Our Lady of the Miraculous Medal and the Conversion of an Atheist

Our Lady of the Miraculous Medal and the Conversion of an Atheist

Our Lady of the Miraculous Medal and the Conversion of an Atheist




The most famous as well as dramatic account of a Miracle attributed to Our Lady’s intercession through the Miraculous Medal is that of Alphonse Ratisbonne. He was an Austrian Jew, very well off in material possessions, a man of the world. He harbored a great hatred for Catholics, and all things pertaining to the Catholic Church. This was due in part to the conversion of his older brother, George, to Catholicism. To make matters worse, he also became a priest. Alphonse never forgave his older brother, but blamed the Church for bewitching the man.17

In retrospect, it becomes so obvious that the bizarre incidents leading up to the dramatic instance of Ratisbonne’s conversion could not possibly have been coincidence. A Master plan was launched to bring this angry man to the bosom of Mary, from which he would never leave. Prior to his upcoming marriage to a Jewish girl in Austria, Ratisbonne thought it would be nice to travel to Malta. Needless to say, he never arrived there. A succession of mishaps brought him to a city he vowed he would never visit, the center of Christianity, Rome. While in the ancient city, he did another thing which was completely out of character for him. He made the acquaintance of a newly converted Catholic, Baron Bussieres.

During a raging argument with Bussieres, in which Ratisbonne spewed his hate for the Catholic Church, Bussiere was able to get the Jew to wear the new medal to Mary from Paris, as a dare. He was even able to convince Alphonse to write down the words to the MEMORARE, and repeat the prayer. Ratisbonne accepted the challenge with outright mockery. He allowed the Baron’s daughter to put the medal around his neck.

Our Lady then put a dying man, Comte de la Ferronays, in the path of Bussiere. They met at a dinner party in Rome. Baron Bussiere discussed Ratisbonne with the Comte, who promised to pray the Memorare for him at the Church of St. Mary Major. The Comte de la Ferronays went to the Church, and prayed twenty Memorares for the conversion of the angry Jew. After having prayed, he returned home, and died the same day.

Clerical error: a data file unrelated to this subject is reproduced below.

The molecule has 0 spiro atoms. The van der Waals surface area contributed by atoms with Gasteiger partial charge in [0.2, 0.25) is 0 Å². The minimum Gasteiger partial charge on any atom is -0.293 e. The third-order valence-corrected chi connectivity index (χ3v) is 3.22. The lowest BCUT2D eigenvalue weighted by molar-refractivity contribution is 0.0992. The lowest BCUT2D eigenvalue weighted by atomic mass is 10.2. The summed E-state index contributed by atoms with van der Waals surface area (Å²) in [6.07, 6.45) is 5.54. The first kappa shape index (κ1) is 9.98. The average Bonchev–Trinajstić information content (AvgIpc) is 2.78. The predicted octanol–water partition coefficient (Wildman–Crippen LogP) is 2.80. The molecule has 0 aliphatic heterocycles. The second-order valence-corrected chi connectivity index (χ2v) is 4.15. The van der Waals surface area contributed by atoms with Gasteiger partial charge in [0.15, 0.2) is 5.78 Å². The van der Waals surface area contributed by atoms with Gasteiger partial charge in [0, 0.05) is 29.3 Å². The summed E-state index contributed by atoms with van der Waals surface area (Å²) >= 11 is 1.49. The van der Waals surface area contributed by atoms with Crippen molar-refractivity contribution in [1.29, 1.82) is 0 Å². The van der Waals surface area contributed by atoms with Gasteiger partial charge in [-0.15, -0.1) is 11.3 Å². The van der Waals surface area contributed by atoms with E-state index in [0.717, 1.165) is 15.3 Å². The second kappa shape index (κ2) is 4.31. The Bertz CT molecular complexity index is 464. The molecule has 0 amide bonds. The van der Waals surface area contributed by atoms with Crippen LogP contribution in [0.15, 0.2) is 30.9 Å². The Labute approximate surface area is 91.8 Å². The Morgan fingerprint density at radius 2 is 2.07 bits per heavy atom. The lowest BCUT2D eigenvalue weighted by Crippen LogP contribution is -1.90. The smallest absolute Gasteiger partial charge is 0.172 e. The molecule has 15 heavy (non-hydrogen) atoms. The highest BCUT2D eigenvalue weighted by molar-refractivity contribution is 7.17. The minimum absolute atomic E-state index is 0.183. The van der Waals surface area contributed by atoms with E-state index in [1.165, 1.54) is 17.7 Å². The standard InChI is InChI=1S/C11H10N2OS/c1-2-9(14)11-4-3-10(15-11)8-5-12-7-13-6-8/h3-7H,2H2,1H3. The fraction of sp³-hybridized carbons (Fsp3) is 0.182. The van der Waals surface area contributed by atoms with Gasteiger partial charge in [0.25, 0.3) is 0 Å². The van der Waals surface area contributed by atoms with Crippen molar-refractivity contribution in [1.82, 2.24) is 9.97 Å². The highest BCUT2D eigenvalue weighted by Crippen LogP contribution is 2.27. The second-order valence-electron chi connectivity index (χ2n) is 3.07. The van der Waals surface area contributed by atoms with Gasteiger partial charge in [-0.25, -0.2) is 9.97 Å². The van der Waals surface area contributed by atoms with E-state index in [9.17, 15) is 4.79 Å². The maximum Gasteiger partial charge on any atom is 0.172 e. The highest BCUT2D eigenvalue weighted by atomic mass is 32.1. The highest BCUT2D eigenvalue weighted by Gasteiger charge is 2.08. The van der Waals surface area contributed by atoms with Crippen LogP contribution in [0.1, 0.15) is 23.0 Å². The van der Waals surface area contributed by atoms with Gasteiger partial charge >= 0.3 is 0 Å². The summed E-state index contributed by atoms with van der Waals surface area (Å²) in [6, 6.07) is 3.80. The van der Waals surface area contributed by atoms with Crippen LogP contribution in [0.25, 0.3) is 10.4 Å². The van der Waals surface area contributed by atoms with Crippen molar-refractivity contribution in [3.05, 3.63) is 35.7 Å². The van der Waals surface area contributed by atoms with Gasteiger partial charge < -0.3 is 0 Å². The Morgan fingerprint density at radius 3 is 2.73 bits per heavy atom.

Ratisbonne wanted to leave Rome. He went to Baron Bussiere’s home to thank him for his courtesy, which was his custom, and to return the medal to him. Bussiere, not wanting to lose Alphonse, asked him to accompany him to the Church of St. Andrea’s, where Bussiere was to make funeral arrangements for Comte de la Ferronays. The fact that the Comte had prayed for Ratisbonne made him feel obligated to join his friend.18

While Baron Bussiere made arrangements in the sacristy, Ratisbonne wandered about inside the church. He had a feeling he should leave. As he turned towards the front door, a huge black dog blocked his way. The animal was vicious, baring his fangs. Ratisbonne was frozen in his tracks. He couldn’t move. Suddenly the dog disappeared. Directly in his path, at a side chapel, a brilliant light glowed. Ratisbonne looked up to see Mary standing there, above the altar, in the pose of the Miraculous Medal, which he still wore around his neck. He looked up at her. Her face was peaceful, but her eyes bore deep into his soul. He could not stand the brilliance of the light. He had to look away from her enchanting face, her captivating eyes. He looked at her hands, which, according to his own words, “expressed all the secrets of the Divine Pity”. She never said a word, but he “understood all”.

The vision lasted but a few minutes; the effects a lifetime. When his friend emerged from the sacristy, he found Ratisbonne on his knees, sobbing. He insisted on being baptized immediately. The story spread all over Rome. In a matter of months, Alphonse Ratisbonne was baptized, received First Holy Communion, and was Confirmed. He went on to become a priest, taking the name Marie Alphonse Ratisbonne. He joined his brother in Jerusalem to form the Daughters of Zion, whose ministry was to evangelize among the Jews. He tried to meet the Sister who had been given the vision of the Miraculous Medal, but without success. Catherine’s gift was hers, and Ratisbonne’s experience was his own to cherish for the rest of his life.

By 1836, millions of the medals had been distributed throughout the world. The unusual quality of the medal was that it was most effective in seemingly impossible situations. Cures of the hopelessly incurable, conversions of the worst enemies of the Church were noted, as well as miracles of every kind. The original title of the medal was forgotten, because everyone called it THE MIRACULOUS MEDAL. Eventually, the official name was changed to the “Miraculous Medal”, and a feast day was instituted by the Vatican in its honor.19

Catherine Laboure was transferred to a hospital for old people called Enghien, on the outskirts of Paris. She spent the next 45 years taking care of the sick, as St. Vincent de Paul had predicted in her dream, when she was 19 years old. She was completely inconspicuous, though many of her sister nuns suspected that it was she who had been given the gift of the vision of Mary. She cared for old sailors, whose foul language and abusive behavior towards her was almost more than she could bear.

Her life in the hospital was one of total submission to her vocation. She fought against her humanity to achieve as high a level of spirituality as possible. She suffered greatly. She experienced a spiritual dryness, which is common to all saints. (She could not feel the presence of the Lord in her life. During this time, she had to rely on Faith alone) St. Therese of Lisieux, the Little Flower, referred to it as “The Dark Night of the Soul”. St. Teresa la Grande, of Avila, the great mystic and Doctor of the Church, lived through 20 years of Spiritual dryness. On her road to spiritual perfection, Catherine had to pay her dues, and she did.